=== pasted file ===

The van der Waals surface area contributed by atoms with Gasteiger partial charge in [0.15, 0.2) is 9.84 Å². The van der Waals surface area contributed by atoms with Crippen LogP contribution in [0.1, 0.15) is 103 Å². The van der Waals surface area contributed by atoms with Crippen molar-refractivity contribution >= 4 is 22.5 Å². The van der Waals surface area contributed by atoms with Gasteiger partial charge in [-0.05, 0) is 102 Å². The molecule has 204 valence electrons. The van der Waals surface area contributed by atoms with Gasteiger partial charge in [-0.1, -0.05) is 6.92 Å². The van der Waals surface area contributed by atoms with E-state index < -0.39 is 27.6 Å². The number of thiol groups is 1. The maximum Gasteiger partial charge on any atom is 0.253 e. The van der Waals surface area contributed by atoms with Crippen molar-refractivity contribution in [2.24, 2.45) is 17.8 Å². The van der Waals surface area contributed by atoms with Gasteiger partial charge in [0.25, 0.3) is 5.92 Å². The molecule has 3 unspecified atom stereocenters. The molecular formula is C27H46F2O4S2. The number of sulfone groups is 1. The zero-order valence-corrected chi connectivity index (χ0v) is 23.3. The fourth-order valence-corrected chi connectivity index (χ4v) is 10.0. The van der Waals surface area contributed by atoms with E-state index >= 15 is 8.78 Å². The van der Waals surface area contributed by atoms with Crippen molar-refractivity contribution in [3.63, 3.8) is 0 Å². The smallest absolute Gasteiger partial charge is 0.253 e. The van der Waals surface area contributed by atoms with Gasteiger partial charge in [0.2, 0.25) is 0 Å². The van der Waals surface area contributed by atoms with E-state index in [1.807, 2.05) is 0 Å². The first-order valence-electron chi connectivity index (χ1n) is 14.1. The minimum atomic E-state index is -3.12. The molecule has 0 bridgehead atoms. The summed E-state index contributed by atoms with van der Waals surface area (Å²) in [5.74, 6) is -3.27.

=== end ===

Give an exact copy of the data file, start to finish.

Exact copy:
The van der Waals surface area contributed by atoms with Gasteiger partial charge in [0.15, 0.2) is 9.84 Å². The van der Waals surface area contributed by atoms with Crippen LogP contribution in [0.1, 0.15) is 103 Å². The van der Waals surface area contributed by atoms with Crippen molar-refractivity contribution >= 4 is 22.5 Å². The van der Waals surface area contributed by atoms with Gasteiger partial charge in [-0.05, 0) is 102 Å². The molecule has 204 valence electrons. The van der Waals surface area contributed by atoms with Gasteiger partial charge in [-0.1, -0.05) is 6.92 Å². The van der Waals surface area contributed by atoms with E-state index < -0.39 is 27.6 Å². The number of thiol groups is 1. The maximum Gasteiger partial charge on any atom is 0.253 e. The van der Waals surface area contributed by atoms with Crippen molar-refractivity contribution in [2.24, 2.45) is 17.8 Å². The van der Waals surface area contributed by atoms with Gasteiger partial charge in [0.25, 0.3) is 5.92 Å². The molecule has 3 unspecified atom stereocenters. The molecular formula is C27H46F2O4S2. The number of sulfone groups is 1. The zero-order valence-corrected chi connectivity index (χ0v) is 23.3. The fourth-order valence-corrected chi connectivity index (χ4v) is 10.0. The van der Waals surface area contributed by atoms with E-state index >= 15 is 8.78 Å². The van der Waals surface area contributed by atoms with Crippen molar-refractivity contribution in [3.63, 3.8) is 0 Å². The smallest absolute Gasteiger partial charge is 0.253 e. The van der Waals surface area contributed by atoms with Gasteiger partial charge in [0.2, 0.25) is 0 Å². The van der Waals surface area contributed by atoms with E-state index in [1.807, 2.05) is 0 Å². The first-order valence-electron chi connectivity index (χ1n) is 14.1. The minimum atomic E-state index is -3.12. The molecule has 0 bridgehead atoms. The summed E-state index contributed by atoms with van der Waals surface area (Å²) in [5.74, 6) is -3.27.